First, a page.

PAYDAY 2 Microtransactions are Here to Stay
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PAYDAY 2 Microtransactions are Here to Stay

As they will be in most games

The news first came last week when developer Overkill announced that microtransactions would be added to PAYDAY 2. These were included as part of the "Black Market" update and allow players to purchase a special drill that can open special loot safes at the end of a mission. These safes will contain weapon skins that vary in degree of rarity, but can give stat boosts to your gun in addition to a new look. Despite the public backlash to it, these transactions will not be removed.

The drill, which costs $2.49, can occasionally be received as an in-game reward for completing missions, but the most reliable way to get one is by spending that cold-hard cash. What makes this particular instance semi-odious is that the developers stated they would "have no microtransactions whatsoever" in the game. Additionally, the way Overkill has handled the release of this information seems a bit shady; as if they knew that it was a bad idea and are attempting to deflect some of that ire. Saying that fans of the game are "not happy" is an understatement.

The catch to all of this is that it appears Overkill needs these microtransactions in order to continue to keep PAYDAY 2 up-to-date and release new content. The reasoning is similar to what Bungie has done with Destiny recently when they added in-game emotes that people could purchase.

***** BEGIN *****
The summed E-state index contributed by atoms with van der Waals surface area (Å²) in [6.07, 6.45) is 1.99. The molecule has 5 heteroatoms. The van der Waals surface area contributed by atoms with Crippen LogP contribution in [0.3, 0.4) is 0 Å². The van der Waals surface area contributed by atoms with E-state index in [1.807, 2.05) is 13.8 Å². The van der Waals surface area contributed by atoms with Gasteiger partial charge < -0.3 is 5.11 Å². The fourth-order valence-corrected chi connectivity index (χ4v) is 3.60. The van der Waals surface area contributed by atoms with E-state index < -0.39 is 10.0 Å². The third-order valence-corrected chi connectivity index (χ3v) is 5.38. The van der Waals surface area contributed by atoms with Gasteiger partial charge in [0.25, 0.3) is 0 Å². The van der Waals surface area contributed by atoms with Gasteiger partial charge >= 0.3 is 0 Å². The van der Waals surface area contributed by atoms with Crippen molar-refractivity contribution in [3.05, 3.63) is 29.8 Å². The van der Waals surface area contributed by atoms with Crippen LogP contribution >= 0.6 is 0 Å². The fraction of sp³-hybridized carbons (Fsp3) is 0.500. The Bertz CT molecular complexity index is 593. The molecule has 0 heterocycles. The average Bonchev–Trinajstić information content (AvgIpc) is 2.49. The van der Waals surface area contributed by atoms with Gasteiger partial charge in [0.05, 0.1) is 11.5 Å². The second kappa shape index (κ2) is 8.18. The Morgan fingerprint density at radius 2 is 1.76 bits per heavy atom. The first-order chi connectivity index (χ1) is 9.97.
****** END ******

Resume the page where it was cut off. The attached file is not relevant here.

While I empathize with Overkill over the decision to include the transactions (game development costs have increased exponentially the past few years), I can't help but feel that they've handled all of this rather poorly. It's been clear from the start that they are not afraid to engage with their community via reddit, social media, and other sources, and it's clear from the response thus far that that community is very dedicated to the game and its improvements. I can't imagine it would be that much of a stretch for Overkill to have floated the idea/problem past the community to get feedback before implementing it, and then basically responding with, "well, it's done and it's working, so... sorry?"

Regardless of the reasons or messaging in this particular instance, one thing to which all video game fans should become accustomed is the inclusion of microtransactions in games. They are a proven method (from a financial POV) to maintain a steady source of income on a title after release, whether it's a free-to-play title or not.


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